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Consumer Health

Consumer health information and education from NCC Library and online resources

Understanding the Patient Protection and Affordable Care Act (ACA) or "Obamacare"

The Patient Protection and Affordable Care Act (ACA) or "Obamacare," was signed into law  in  2010. The ACA requires individuals who don't receive health insurance benefits through their employers to buy it or pay a penalty. The law also puts certain limits on what insurers may or may not do with respect to eligibility and coverage. 

Here are the main parts of the ACA and how it effects patients/consumers:

  • Dependents may be covered by their parents' insurance plans until they turn 26.
  • Insurers may not cancel policies when policy holders become sick.
  • State health insurance exchanges (the "Health Insurance Marketplace") allow businesses and individuals to compare plans and enroll for coverage.
  • Insurers may not place a lifetime monetary limit on hospital stays or other benefits deemed "essential" in new policies.
  • Insurers may not deny coverage to individuals for pre-existing conditions, and must offer the same premiums within the same age and geographical group regardless of gender and pre-existing conditions, except tobacco use.
  • Individual mandate takes effect, requiring all individuals (with some limited exceptions) to carry health insurance or pay a tax penalty. Subsidies will help low-income people comply with this mandate.
  • Medicaid eligibility expands to include those earning 133 percent of the official poverty level, including adults without dependents, in participating states.
  • Subsidies (in the form of refundable tax credits) available on the state health insurance exchanges for individuals with a household income up to 400 percent of the official poverty level. (For common calculations of the federal poverty level, see:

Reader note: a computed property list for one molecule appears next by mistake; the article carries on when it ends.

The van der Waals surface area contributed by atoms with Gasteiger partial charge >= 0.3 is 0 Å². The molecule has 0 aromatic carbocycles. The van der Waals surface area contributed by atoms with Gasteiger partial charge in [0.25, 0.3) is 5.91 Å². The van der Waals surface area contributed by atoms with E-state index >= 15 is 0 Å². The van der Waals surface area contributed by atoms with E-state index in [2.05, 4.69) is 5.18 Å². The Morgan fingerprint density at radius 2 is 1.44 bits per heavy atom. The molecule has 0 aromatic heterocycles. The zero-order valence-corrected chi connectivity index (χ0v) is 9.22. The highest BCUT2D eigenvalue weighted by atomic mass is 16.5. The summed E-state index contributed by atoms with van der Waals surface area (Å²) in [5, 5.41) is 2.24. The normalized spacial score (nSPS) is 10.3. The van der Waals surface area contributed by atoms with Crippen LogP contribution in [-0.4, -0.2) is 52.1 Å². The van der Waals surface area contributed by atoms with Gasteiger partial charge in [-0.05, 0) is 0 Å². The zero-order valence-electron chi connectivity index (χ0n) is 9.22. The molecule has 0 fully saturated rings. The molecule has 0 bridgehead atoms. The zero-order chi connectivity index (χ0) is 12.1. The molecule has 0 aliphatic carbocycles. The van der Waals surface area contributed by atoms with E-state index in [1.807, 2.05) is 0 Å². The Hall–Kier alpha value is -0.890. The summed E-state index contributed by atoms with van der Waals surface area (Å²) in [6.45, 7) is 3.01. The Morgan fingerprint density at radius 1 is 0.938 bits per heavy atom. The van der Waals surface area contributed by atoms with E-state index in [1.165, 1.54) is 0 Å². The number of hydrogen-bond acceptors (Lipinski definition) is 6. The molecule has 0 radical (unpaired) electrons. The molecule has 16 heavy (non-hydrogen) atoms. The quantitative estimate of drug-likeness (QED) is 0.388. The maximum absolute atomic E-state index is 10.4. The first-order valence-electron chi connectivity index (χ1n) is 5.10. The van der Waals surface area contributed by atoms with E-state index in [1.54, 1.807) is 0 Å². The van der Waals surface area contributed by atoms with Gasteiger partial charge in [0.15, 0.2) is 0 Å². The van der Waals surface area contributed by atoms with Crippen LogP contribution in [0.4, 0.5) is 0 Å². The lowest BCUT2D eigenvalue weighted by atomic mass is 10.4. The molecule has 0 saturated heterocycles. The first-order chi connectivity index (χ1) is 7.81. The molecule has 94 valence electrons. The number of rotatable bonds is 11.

• Employers may not require employees to wait more than 90 days for health insurance eligibility.
  • Tax credits are offered to small businesses (25 or fewer full-time employees, defined as 30 hours per week) for compliance with ACA.
  • Larger employers (more than 50 full-time employees) will be charged a $2,000 penalty per full-time employee that lacks health coverage. 

If you already have insurance coverage, whether it's Medicare, Medicaid, a private insurance plan, or through your employer—you may keep your current plan. If you want to change insurance, you can shop in the "marketplace", however you will not be eligible for subsidies and your employer will not be penalized if you voluntarily leave your work-based health insurance plan.

The following ACA provisions will impact existing plans that are purchased after March 23, 2010:

  • Insurers are required to provide individuals with a plain-language summary of benefits.
  • Rate increases of more than 10% must be publicly justified.
  • 80% of premiums must be spent on actual health care services.
  • Insurers may not cancel your plan in response to an illness.
  • Patients are free to choose any physician within the plan's network and may use an out-of-network emergency room without penalty.
  • Annual and lifetime dollar limits on care are prohibited.
  • Patients are granted the right to appeal a denial of payment whenever an insurer does not pay for healthcare services.  


What is the Health Insurance Marketplace?

The Health Insurance Marketplace is a resource where individuals, families, and small businesses can learn about their health coverage options; compare health insurance plans based on costs, benefits, and other important features; choose a plan; and enroll in coverage.

The Marketplace also provides information on programs that help people with low to moderate income and resources pay for coverage. This includes ways to save on the monthly premiums and out-of-pocket costs of coverage available through the Marketplace, and information about other programs, including Medicaid and the Children’s Health Insurance Program (CHIP). New York's marketplace is called "New York State of Health" and can be found here: